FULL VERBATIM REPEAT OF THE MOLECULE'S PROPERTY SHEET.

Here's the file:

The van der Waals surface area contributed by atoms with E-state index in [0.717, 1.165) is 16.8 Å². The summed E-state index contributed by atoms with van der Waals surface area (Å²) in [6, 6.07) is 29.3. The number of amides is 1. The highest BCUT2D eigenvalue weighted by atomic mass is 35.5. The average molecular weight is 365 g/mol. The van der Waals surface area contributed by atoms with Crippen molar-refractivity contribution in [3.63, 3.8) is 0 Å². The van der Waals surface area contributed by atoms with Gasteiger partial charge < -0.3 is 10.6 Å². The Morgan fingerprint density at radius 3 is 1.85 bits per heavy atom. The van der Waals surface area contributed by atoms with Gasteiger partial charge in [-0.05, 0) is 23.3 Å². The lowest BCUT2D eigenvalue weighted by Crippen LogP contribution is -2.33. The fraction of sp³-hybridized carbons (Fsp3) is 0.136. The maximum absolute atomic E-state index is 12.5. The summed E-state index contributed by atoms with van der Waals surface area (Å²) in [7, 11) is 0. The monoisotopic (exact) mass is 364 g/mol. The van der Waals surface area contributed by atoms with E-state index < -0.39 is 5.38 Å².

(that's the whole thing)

The van der Waals surface area contributed by atoms with E-state index in [0.717, 1.165) is 16.8 Å². The summed E-state index contributed by atoms with van der Waals surface area (Å²) in [6, 6.07) is 29.3. The number of amides is 1. The highest BCUT2D eigenvalue weighted by atomic mass is 35.5. The average molecular weight is 365 g/mol. The van der Waals surface area contributed by atoms with Crippen molar-refractivity contribution in [3.63, 3.8) is 0 Å². The van der Waals surface area contributed by atoms with Gasteiger partial charge < -0.3 is 10.6 Å². The Morgan fingerprint density at radius 3 is 1.85 bits per heavy atom. The van der Waals surface area contributed by atoms with Gasteiger partial charge in [-0.05, 0) is 23.3 Å². The lowest BCUT2D eigenvalue weighted by Crippen LogP contribution is -2.33. The fraction of sp³-hybridized carbons (Fsp3) is 0.136. The maximum absolute atomic E-state index is 12.5. The summed E-state index contributed by atoms with van der Waals surface area (Å²) in [7, 11) is 0. The monoisotopic (exact) mass is 364 g/mol. The van der Waals surface area contributed by atoms with E-state index < -0.39 is 5.38 Å².